Just a couple more key points and then I’m going to hand it over to PDAS Ambassador Jonathan Pratt.  But USTDA has funded 12 digital infrastructure activities across Africa; that has the potential to mobilize over 1 billion in project financing.  We have through the DFC launched the Africa Data Centers’ data center in Ghana and already have the groundbreaking for a new data center in Kenya.  That’s going to be financed under DFC’s $300 million loan facility.  And the – and finally, Vice President Harris in March launched the – Vice President Harris in March launched the Women in Digital Economy Fund to accelerate the closing of the gender gap with $30 million of initial funding from USAID and the Bill and Melinda Gates.

So with that overview, let me hand it over to Jonathan Pratt.

AMBASSADOR PRATT:  Judd, thanks very much for that overview, and this is Jonathan Pratt from the State Department.  Judd, just confirming you finished your remarks.  Shall I jump in with mine?

MR DEVERMONT:  Yes, please, Jonathan.  Go ahead.

AMBASSADOR PRATT:  Wonderful, thank you.  The State Department is – as Judd said from the White House, we’re extremely proud of the impact of the partnerships that we all forged during last December’s successful U.S.-Africa Leaders Summit.  On the occasion of the one-year anniversary, I’m going to discuss the actions that the Department of State has taken in coordination with the U.S. interagency towards implementation of summit commitments.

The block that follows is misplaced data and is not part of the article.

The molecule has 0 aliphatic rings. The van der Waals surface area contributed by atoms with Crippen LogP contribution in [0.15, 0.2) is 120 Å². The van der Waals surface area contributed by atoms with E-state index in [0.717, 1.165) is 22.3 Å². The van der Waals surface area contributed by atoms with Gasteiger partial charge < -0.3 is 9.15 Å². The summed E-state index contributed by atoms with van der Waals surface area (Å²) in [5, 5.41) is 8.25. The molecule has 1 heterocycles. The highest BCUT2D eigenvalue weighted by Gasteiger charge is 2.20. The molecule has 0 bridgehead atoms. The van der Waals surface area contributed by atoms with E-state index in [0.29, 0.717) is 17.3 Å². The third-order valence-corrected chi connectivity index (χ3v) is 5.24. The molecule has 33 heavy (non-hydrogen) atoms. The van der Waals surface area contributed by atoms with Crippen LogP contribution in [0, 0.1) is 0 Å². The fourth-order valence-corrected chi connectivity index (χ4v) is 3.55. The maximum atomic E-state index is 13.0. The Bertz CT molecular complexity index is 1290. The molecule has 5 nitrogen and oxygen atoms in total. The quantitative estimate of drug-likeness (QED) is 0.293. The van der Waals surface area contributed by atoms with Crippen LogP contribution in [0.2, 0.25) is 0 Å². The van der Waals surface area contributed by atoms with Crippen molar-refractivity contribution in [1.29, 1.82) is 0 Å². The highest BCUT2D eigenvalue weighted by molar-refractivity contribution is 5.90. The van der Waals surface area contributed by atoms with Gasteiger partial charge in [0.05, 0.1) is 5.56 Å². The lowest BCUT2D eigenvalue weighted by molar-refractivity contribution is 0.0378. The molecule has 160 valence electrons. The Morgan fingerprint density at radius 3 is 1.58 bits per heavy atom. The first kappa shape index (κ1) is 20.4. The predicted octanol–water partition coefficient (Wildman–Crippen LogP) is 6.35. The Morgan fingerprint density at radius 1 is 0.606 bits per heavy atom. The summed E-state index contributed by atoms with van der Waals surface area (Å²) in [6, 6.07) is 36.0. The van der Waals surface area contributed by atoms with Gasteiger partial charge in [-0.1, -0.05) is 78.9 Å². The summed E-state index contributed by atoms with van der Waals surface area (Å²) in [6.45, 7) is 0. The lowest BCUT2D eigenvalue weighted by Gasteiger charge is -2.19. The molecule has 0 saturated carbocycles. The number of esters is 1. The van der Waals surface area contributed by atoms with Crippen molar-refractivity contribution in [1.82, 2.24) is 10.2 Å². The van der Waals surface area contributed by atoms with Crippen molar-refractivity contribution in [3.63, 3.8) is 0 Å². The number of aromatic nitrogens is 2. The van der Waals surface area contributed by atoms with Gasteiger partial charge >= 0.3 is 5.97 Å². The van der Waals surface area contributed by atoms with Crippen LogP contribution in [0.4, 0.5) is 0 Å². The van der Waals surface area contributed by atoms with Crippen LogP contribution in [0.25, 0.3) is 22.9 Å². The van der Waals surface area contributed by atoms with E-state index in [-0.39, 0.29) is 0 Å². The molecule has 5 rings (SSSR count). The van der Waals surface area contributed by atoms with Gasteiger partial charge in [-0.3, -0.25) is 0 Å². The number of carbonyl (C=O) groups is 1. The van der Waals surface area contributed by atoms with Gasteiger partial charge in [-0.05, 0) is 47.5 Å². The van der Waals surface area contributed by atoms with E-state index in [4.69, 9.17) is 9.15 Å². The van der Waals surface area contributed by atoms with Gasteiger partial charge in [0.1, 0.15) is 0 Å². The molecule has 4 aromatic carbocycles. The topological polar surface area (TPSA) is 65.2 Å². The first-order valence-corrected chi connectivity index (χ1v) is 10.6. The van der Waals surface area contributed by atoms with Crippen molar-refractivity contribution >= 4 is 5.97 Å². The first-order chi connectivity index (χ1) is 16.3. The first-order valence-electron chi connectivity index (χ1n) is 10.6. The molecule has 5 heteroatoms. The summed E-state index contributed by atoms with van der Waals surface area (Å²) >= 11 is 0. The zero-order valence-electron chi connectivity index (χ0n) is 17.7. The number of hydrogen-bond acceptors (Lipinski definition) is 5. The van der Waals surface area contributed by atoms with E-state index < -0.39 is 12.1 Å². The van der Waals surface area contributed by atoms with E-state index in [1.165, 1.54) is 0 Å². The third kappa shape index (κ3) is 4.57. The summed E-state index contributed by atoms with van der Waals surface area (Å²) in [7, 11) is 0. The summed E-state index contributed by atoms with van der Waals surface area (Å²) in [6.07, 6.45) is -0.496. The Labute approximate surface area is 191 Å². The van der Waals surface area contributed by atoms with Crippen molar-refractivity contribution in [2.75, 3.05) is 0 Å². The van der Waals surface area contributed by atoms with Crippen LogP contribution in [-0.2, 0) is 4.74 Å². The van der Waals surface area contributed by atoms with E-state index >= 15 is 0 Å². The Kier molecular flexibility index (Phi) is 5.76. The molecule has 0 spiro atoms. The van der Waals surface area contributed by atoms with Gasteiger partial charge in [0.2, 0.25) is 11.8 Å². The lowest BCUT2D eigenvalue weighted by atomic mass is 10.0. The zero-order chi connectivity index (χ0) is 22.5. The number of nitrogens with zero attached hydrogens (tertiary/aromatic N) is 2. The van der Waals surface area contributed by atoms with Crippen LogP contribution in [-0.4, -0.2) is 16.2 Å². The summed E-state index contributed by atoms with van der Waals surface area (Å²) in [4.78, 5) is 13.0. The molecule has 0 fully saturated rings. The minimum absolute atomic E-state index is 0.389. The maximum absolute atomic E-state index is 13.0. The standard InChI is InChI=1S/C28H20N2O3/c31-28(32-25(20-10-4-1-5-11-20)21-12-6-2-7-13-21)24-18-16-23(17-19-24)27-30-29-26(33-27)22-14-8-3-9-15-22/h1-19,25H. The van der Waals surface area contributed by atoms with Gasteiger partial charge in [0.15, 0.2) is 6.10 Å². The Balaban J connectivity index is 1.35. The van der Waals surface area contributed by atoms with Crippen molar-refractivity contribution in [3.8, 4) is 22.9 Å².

During the summit, the President noted that the United States is all in on Africa, and our department has demonstrated that over the last year.  Secretary Blinken and senior department leadership has traveled to Africa and remained engaged on a variety of pressing issues in Africa, including food security, good governance, and economic development – many of the issues that were discussed during the summit.

Secretary Blinken recently hosted the African Union Commission Chairperson Moussa Faki for our annual African Union High-Level Dialogue, which further underscores the critical role of the African Union regionally and globally.  We’re also proud that the Biden-Harris administration’s U.S.-Africa policy approach is undergirded by a spirit of partnership, which is ultimately why we consider the 2022 ALS to be a huge success.